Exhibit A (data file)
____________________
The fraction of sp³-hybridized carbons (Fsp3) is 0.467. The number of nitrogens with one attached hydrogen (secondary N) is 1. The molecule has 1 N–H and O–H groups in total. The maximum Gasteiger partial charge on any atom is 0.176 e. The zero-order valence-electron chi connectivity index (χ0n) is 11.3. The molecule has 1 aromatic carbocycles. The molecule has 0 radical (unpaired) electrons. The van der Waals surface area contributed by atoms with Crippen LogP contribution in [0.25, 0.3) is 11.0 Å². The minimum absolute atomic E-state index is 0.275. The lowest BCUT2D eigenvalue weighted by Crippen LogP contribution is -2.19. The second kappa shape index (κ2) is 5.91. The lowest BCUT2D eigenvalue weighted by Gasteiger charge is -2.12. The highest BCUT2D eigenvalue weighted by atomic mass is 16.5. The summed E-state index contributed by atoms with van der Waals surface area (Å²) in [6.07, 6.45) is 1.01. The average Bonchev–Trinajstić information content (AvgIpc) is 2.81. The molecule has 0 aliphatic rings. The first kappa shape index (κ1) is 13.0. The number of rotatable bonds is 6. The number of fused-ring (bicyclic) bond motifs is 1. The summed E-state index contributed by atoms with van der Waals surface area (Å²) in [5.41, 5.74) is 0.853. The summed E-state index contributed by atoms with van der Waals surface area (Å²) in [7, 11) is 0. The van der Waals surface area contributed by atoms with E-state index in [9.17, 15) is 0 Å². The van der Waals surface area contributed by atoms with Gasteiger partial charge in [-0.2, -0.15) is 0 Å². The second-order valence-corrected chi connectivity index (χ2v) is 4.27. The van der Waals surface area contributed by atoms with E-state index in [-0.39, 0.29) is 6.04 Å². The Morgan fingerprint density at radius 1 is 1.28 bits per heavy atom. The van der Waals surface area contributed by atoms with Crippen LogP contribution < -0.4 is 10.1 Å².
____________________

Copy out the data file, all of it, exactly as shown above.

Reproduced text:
The fraction of sp³-hybridized carbons (Fsp3) is 0.467. The number of nitrogens with one attached hydrogen (secondary N) is 1. The molecule has 1 N–H and O–H groups in total. The maximum Gasteiger partial charge on any atom is 0.176 e. The zero-order valence-electron chi connectivity index (χ0n) is 11.3. The molecule has 1 aromatic carbocycles. The molecule has 0 radical (unpaired) electrons. The van der Waals surface area contributed by atoms with Crippen LogP contribution in [0.25, 0.3) is 11.0 Å². The minimum absolute atomic E-state index is 0.275. The lowest BCUT2D eigenvalue weighted by Crippen LogP contribution is -2.19. The second kappa shape index (κ2) is 5.91. The lowest BCUT2D eigenvalue weighted by Gasteiger charge is -2.12. The highest BCUT2D eigenvalue weighted by atomic mass is 16.5. The summed E-state index contributed by atoms with van der Waals surface area (Å²) in [6.07, 6.45) is 1.01. The average Bonchev–Trinajstić information content (AvgIpc) is 2.81. The molecule has 0 aliphatic rings. The first kappa shape index (κ1) is 13.0. The number of rotatable bonds is 6. The number of fused-ring (bicyclic) bond motifs is 1. The summed E-state index contributed by atoms with van der Waals surface area (Å²) in [5.41, 5.74) is 0.853. The summed E-state index contributed by atoms with van der Waals surface area (Å²) in [7, 11) is 0. The van der Waals surface area contributed by atoms with E-state index in [9.17, 15) is 0 Å². The van der Waals surface area contributed by atoms with Gasteiger partial charge in [-0.2, -0.15) is 0 Å². The second-order valence-corrected chi connectivity index (χ2v) is 4.27. The van der Waals surface area contributed by atoms with E-state index in [-0.39, 0.29) is 6.04 Å². The Morgan fingerprint density at radius 1 is 1.28 bits per heavy atom. The van der Waals surface area contributed by atoms with Crippen LogP contribution < -0.4 is 10.1 Å².